MOSCOW, 10 Nov 2021, RUSSTRAT Institute.
The UK has taken a colossal step towards digital fascism after the government’s Legal Commission, designed to reform English law, proposed introducing new types of criminal offences into the upcoming draft “Online Safety Bill”. According to them, almost any British, and in the future, foreign user of social networks, can be sentenced to two years in prison.
In a story that began as London’s rivalry with global Internet corporations for the crown of the main censor on the web, predictably there were extremes – ordinary citizens. To make matters worse, the Department of Digital, Culture, Media and Sport, which is drafting the bill, does not seem like it will be limited only to Her Majesty’s subjects. It thinks of Britain, no more, no less, as a “champion of the forces of good”, from which the whole world should adopt “advanced” digital values, turning them into its own standards.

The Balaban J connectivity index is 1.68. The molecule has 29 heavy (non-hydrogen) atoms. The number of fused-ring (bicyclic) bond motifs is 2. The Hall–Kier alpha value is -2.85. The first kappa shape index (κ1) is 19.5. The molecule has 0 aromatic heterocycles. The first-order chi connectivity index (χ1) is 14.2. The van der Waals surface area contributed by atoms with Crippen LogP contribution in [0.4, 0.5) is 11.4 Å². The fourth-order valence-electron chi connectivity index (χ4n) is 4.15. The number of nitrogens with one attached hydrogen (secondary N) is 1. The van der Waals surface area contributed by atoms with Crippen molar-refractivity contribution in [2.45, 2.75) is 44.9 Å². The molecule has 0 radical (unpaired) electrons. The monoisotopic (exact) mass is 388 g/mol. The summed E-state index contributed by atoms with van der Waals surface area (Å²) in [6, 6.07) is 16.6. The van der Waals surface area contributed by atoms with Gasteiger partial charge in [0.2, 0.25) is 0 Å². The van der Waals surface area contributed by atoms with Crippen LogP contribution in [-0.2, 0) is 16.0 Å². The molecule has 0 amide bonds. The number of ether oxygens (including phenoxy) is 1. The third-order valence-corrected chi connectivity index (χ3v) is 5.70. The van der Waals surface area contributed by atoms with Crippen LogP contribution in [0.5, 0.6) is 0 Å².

So it makes sense to find out what new atrocities British bloggers will soon be punished for — and what London has in store for the rest of humanity.
Britain, 21st century
The key decision of the Law Commission at the Royal Ministry of Justice was the revision of the concept of “probable psychological damage” that people are able to inflict on each other on the Internet. Such will now be considered not “hate speech” (also a very controversial concept, but at least amenable to codification), but a kind of “malicious effect” from a particular post, tweet or like.
The Department of Digital has already adopted the relevant recommendations of the commission, and very soon the British regulatory body Ofcom will begin to evaluate the entire blogosphere of the kingdom not by content, but by vague and extremely subjective signs of “harmful effects” on people. As soon as in December, the government will submit the innovation to parliament for consideration, The Times reports.
In total, three new crimes are being introduced. The first is “threatening communications”. This is not necessarily a promise of physical violence in the spirit of “I will kill you!” coming directly from the author of the comment on the social network. It is enough that they intend to frighten the interlocutor with one or another third-party threat, even ephemeral.